Whether from plants or animals, protein plays a huge role in how we live and function. The blood that pumps through your veins is made of protein. The lattice work that gives your bones structure is made of protein. When you smile, lift a grocery bag, or blink your eyes, it is protein that makes it possible for these muscles to contract! Our hormones also require protein, making this nutrient essential for mood, sexual function, blood sugar regulation, and brain function.
The Building Blocks of Protein
When you eat food that contains protein, the digestive juices in your stomach and intestines work to break it down into basic units called amino acids. The amino acids can then be reused to make the protein your body needs to maintain muscles, bones, blood, and body organs.
Scientists have found many different amino acids in protein, 20 of which are very important to our health. Of those 20 amino acids, your body can make 11 without you ever knowing it. Your body can't make the other nine amino acids, so they must be consumed from animal and plant sources. They are called essential amino acids because it's essential that you get them from the food you eat. Some proteins are called conditionally essential, and may be essential during times of injury, illness, or poor digestion.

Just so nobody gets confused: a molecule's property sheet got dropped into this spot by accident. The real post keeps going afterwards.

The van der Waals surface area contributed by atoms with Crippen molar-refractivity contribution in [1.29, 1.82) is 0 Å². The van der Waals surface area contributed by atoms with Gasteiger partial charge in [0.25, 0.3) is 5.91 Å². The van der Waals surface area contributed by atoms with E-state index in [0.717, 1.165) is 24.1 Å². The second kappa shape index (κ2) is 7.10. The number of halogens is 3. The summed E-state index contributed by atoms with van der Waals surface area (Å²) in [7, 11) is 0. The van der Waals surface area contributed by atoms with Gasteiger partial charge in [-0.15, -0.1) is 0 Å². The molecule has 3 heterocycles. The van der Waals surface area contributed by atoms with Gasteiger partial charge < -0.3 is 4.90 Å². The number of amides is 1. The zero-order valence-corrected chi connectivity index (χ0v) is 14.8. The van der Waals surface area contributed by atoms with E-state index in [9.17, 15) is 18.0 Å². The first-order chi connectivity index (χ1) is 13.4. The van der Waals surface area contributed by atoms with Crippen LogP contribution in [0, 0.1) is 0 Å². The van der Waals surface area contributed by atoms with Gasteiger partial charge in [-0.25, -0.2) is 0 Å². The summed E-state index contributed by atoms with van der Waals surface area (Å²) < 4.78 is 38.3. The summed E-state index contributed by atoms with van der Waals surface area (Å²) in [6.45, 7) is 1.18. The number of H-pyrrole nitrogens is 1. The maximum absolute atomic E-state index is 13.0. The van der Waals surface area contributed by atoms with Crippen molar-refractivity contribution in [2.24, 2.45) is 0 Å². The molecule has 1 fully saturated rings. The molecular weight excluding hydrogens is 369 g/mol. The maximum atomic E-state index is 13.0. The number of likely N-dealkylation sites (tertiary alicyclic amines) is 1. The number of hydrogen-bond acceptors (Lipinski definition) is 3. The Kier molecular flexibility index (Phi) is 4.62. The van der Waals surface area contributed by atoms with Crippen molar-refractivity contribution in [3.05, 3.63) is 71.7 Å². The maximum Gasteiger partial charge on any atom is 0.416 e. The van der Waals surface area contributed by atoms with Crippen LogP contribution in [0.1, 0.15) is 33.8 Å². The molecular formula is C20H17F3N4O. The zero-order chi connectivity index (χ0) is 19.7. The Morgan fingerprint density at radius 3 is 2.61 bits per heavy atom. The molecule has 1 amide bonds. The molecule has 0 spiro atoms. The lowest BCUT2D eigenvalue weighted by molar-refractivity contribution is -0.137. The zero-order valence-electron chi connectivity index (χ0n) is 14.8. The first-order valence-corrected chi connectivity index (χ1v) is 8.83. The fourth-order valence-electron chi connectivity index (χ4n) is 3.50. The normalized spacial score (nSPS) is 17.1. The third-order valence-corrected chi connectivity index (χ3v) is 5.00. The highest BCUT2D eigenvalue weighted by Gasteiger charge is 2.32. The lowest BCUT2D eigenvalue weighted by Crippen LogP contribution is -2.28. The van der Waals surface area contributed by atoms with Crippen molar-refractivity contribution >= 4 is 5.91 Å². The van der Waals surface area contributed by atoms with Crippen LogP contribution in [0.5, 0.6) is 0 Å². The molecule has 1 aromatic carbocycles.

To learn more about the amino acids, click here.
Recommended Daily Allowance (RDA)
46 grams per day for women over 19 years of age
56 grams per day for men over 19 years of age
Sources of Protein
Most animal protein, such as meat, fish, poultry and eggs, provide what is called "complete protein," meaning that they contain all of the essential amino acids. Organic eggs are one of the most complete protein sources, and contain every essential amino acid the body needs.
Healthy sources of animal protein include beef, buffalo, chicken, duck, pork, game meat, seafood, eggs, and dairy.
3 oz. filet of salmon— 22 grams
3 oz. chicken breast— 16 grams
3 oz. lean beef— 22 grams
1 large egg— 6 grams
1 cup whole milk— 8 grams
Vegetable sources are usually lower in protein and are often missing certain essential amino acids. For example, rice is low in isoleucine and lysine. This has caused some concern about vegetarians not getting adequate amounts of protein in their diet.
There have been many heated arguments about the advantages and disadvantages of a vegetarian diet by the doctors, patients, and parents of children who have adopted a vegan or vegetarian lifestyle. Both sides have equal merit. The good news is that no matter what your belief system, it is not as difficult to get all the essential amino acids as we once thought. Vegetarians can get the array of amino acids that the body needs as long as they make sure to vary their plant protein sources and eat a combination of different types throughout the day. Rice and beans may be merely a camping go-to for some of us, but it is often a diet staple for those with limited dietary options.
Healthy sources of plant protein include legumes, grains, nuts and seeds.
1 oz. almonds— 6 grams
1 oz. pumpkin seeds— 5 grams
1/2 cup raw oats— 13 grams
1 cup cooked quinoa— 8 grams
1 cup cooked lentils— 18 grams
Next time you're at the grocery store and choosing a protein to have for dinner, remember that quality is everything. Especially in regards to meat! Take a look at the next section, Healthy Protein Decisions to help you make the best choices.